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Toward a Vocabulary of Micromobility

All these newfangled devices and no universal nomenclature.
January 23, 2020, 12pm PST | James Brasuell | @CasualBrasuell
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Bike Share Electric Scooters
Sundry Photography

Leila Hawa, Annie Chang, and John MacArthur address an ongoing challenge facing planners and public officials trying to get a grasp on emerging transportation modes, such as electric scooters, electric bikes, hoverboards, and more.

At this stage, decision-makers are still working to understand the impacts of micromobility and how to incorporate it into the fabric of cities. Confusion about how to classify these new vehicles and services and what to call them is contributing to vague regulations or a total lack thereof.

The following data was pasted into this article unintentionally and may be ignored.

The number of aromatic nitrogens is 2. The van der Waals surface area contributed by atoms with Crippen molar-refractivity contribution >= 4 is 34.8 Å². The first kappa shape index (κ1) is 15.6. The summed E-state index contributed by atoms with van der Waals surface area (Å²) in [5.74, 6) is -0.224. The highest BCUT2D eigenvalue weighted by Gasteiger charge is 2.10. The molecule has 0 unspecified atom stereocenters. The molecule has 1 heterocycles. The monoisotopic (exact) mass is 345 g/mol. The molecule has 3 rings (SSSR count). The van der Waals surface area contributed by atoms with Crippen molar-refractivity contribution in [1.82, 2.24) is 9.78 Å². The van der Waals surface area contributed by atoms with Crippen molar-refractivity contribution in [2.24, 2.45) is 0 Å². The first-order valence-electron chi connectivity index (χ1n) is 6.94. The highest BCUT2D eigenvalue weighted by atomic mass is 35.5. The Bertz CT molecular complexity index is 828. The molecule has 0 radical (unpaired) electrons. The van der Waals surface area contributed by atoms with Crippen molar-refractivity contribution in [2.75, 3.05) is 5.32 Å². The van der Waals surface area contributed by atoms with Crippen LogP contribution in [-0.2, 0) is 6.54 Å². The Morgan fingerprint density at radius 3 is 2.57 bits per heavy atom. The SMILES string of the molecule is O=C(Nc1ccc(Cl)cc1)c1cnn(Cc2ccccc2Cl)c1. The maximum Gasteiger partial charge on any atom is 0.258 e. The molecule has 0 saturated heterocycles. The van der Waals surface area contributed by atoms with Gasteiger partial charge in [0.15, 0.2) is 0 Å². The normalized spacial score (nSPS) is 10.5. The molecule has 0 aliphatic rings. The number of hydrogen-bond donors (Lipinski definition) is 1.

An international organization has stepped into to bring some rationality to the subject:

To address this challenge, SAE International, an international standards organization for mobility engineering, has established a common set of terminologies for describing micromobility vehicles, called 'J3194 – Taxonomy and Classification of Powered Micromobility.'"

According to the article, the J3194 taxonomy both captures the current state of micromobility and to accommodate future innovations in the field. A graphic summary of the SAE J3194 standard are included in the article.

Full Story:
Published on Wednesday, January 22, 2020 in The City Fix
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